The last thing anyone on vacation wants is to get sick or hurt away from home. But on a trip to Bermuda last July, Steve Caruso, 27, of Peabody lost control of the moped he was driving while trying to avoid an oncoming car. When he crashed to the ground, the full weight of the moped landed on his left arm and snapped his humerus just above the elbow.
Determined to enjoy the rest of his trip, Caruso opted for a plaster cast at the local hospital until he could return home for more advanced care. The next days were a far cry from the golf-and-beach getaway he had imagined.
Once home, he saw NSMC orthopedic surgeon Todd O’Brien, M.D., who explained that Caruso’s bone was badly broken and recommended surgery to implant a thin metal plate with screws to stabilize the break and knit the bone back together. While he didn’t cause more damage by waiting to see a surgeon, Caruso needed to act fast to avoid further decline.
“Steve’s injury was similar in severity and complexity to many of the trauma cases we see in our practice,” says Dr. O’Brien. “With these injuries, our goal is to realign the fractured bone, protect the range of motion and preserve the health of the joint—in this case, the elbow.”
For Caruso, the surgery and its outcome had higher-than-average stakes. Certified by the Professional Golf Association (PGA), he not only competed as a golfer but worked as an instructor and pro at the Thomas Country Club in North Reading.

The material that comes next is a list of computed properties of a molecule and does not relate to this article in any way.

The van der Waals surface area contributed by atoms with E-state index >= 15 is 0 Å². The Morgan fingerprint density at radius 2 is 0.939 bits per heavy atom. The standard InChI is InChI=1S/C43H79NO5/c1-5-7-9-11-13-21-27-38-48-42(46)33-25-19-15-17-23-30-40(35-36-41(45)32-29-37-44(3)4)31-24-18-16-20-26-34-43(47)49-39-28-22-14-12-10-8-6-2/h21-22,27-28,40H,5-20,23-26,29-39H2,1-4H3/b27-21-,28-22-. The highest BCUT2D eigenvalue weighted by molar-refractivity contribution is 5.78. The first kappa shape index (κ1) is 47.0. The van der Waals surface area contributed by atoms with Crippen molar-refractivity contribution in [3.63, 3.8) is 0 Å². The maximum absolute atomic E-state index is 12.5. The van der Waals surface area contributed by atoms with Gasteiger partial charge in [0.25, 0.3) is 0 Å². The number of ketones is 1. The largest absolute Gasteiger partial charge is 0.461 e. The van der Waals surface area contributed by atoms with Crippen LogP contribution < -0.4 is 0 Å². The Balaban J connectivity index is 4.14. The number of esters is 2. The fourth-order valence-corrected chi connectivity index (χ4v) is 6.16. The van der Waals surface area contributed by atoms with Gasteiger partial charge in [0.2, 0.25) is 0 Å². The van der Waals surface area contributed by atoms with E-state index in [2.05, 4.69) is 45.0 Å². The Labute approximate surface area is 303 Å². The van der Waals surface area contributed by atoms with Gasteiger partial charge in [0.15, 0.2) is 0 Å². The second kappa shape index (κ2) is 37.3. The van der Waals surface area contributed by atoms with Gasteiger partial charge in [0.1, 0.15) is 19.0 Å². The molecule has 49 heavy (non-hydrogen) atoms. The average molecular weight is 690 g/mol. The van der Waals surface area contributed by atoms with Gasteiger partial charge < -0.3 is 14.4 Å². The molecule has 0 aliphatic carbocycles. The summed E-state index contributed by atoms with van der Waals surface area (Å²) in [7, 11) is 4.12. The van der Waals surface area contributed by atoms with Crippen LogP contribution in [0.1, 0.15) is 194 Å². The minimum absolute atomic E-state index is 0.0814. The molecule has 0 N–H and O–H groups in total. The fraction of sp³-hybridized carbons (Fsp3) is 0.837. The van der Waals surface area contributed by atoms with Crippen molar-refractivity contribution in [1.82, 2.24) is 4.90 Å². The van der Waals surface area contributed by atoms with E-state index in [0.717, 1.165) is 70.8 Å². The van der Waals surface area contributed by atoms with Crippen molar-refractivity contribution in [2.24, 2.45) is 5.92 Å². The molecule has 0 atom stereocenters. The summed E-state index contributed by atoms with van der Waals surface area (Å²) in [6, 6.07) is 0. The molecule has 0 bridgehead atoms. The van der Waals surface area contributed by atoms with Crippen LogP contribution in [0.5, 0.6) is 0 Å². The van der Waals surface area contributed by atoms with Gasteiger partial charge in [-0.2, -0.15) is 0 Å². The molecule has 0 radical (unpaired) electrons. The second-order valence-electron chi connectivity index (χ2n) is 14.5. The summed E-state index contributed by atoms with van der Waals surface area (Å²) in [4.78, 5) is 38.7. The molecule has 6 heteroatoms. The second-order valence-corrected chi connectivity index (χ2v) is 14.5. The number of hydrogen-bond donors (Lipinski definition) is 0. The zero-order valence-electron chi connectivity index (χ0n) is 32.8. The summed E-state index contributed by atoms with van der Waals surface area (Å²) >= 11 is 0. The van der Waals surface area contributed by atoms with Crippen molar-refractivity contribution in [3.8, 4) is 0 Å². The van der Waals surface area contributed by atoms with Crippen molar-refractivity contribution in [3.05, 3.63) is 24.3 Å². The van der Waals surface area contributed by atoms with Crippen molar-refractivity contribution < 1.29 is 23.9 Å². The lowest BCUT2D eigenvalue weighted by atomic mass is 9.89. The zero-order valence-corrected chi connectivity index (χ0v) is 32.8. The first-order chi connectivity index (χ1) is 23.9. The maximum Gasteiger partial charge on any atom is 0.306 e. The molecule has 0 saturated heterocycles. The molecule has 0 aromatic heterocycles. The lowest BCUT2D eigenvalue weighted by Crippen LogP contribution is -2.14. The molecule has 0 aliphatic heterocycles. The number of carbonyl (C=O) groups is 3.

“From the beginning, Dr. O’Brien was clear about my situation,” says Caruso. “I understood the potential limitations I faced and felt confident that surgery was the best option for maintaining my abilities.”
In recent years, technology has advanced to improve outcomes in bone fracture repair, says Dr. O’Brien. These improvements include thinner, more anatomically contoured plates as well as locking and non-locking screws that enable greater mobility and individualized treatment.
“Especially for a patient like Steve, who is active and has a high level of physical ability, these features can make a significant difference,” says Dr. O’Brien. “Whether treating an injury due to an accident or a degenerative condition that requires joint reconstruction or replacement, our team offers highly specialized treatments and advanced technology right here in the community.”
Following surgery at NSMC Salem Hospital, Caruso spent six weeks with his arm immobilized, then underwent physical therapy to restore his strength and motion. After a season away, he’s ready to hit the links again. For added insurance, he is pursuing a backup career as a financial representative and looking forward to reserving his golf for
clients and friends. As for Bermuda, Caruso will take a mulligan. “I’m ready
for a do-over,” he laughs, “but this time without mopeds.”